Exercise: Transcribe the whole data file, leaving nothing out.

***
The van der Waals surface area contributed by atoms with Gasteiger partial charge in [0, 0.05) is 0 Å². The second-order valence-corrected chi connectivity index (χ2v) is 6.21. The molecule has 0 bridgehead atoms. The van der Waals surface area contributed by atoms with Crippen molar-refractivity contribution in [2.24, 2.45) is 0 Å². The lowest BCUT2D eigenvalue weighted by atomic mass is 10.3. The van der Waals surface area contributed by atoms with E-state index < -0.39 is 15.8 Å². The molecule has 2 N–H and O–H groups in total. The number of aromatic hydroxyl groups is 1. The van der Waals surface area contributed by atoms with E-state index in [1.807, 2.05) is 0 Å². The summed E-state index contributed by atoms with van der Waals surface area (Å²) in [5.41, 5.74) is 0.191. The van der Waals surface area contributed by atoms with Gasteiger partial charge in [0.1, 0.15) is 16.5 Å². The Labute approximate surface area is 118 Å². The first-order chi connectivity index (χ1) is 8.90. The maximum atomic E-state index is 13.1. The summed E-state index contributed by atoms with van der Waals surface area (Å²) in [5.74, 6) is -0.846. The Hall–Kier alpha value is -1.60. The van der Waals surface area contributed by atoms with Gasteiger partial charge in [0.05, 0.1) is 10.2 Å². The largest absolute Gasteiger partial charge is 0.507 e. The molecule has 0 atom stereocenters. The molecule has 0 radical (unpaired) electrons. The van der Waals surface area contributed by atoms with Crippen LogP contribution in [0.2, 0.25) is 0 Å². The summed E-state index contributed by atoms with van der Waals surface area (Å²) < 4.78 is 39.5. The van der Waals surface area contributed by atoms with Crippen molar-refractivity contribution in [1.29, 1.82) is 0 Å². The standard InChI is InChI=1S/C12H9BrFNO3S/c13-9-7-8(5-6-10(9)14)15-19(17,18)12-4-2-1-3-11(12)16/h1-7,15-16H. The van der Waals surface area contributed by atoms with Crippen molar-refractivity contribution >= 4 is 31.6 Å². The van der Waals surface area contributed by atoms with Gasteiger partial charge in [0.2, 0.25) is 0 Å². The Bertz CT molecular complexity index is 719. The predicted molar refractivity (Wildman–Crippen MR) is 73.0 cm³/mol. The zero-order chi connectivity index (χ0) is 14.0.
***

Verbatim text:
The van der Waals surface area contributed by atoms with Gasteiger partial charge in [0, 0.05) is 0 Å². The second-order valence-corrected chi connectivity index (χ2v) is 6.21. The molecule has 0 bridgehead atoms. The van der Waals surface area contributed by atoms with Crippen molar-refractivity contribution in [2.24, 2.45) is 0 Å². The lowest BCUT2D eigenvalue weighted by atomic mass is 10.3. The van der Waals surface area contributed by atoms with E-state index < -0.39 is 15.8 Å². The molecule has 2 N–H and O–H groups in total. The number of aromatic hydroxyl groups is 1. The van der Waals surface area contributed by atoms with E-state index in [1.807, 2.05) is 0 Å². The summed E-state index contributed by atoms with van der Waals surface area (Å²) in [5.41, 5.74) is 0.191. The van der Waals surface area contributed by atoms with Gasteiger partial charge in [0.1, 0.15) is 16.5 Å². The Labute approximate surface area is 118 Å². The first-order chi connectivity index (χ1) is 8.90. The maximum atomic E-state index is 13.1. The summed E-state index contributed by atoms with van der Waals surface area (Å²) in [5.74, 6) is -0.846. The Hall–Kier alpha value is -1.60. The van der Waals surface area contributed by atoms with Gasteiger partial charge in [0.05, 0.1) is 10.2 Å². The largest absolute Gasteiger partial charge is 0.507 e. The molecule has 0 atom stereocenters. The molecule has 0 radical (unpaired) electrons. The van der Waals surface area contributed by atoms with Crippen LogP contribution in [0.2, 0.25) is 0 Å². The summed E-state index contributed by atoms with van der Waals surface area (Å²) < 4.78 is 39.5. The van der Waals surface area contributed by atoms with Crippen molar-refractivity contribution in [1.29, 1.82) is 0 Å². The standard InChI is InChI=1S/C12H9BrFNO3S/c13-9-7-8(5-6-10(9)14)15-19(17,18)12-4-2-1-3-11(12)16/h1-7,15-16H. The van der Waals surface area contributed by atoms with Crippen molar-refractivity contribution >= 4 is 31.6 Å². The van der Waals surface area contributed by atoms with Gasteiger partial charge in [0.2, 0.25) is 0 Å². The Bertz CT molecular complexity index is 719. The predicted molar refractivity (Wildman–Crippen MR) is 73.0 cm³/mol. The zero-order chi connectivity index (χ0) is 14.0.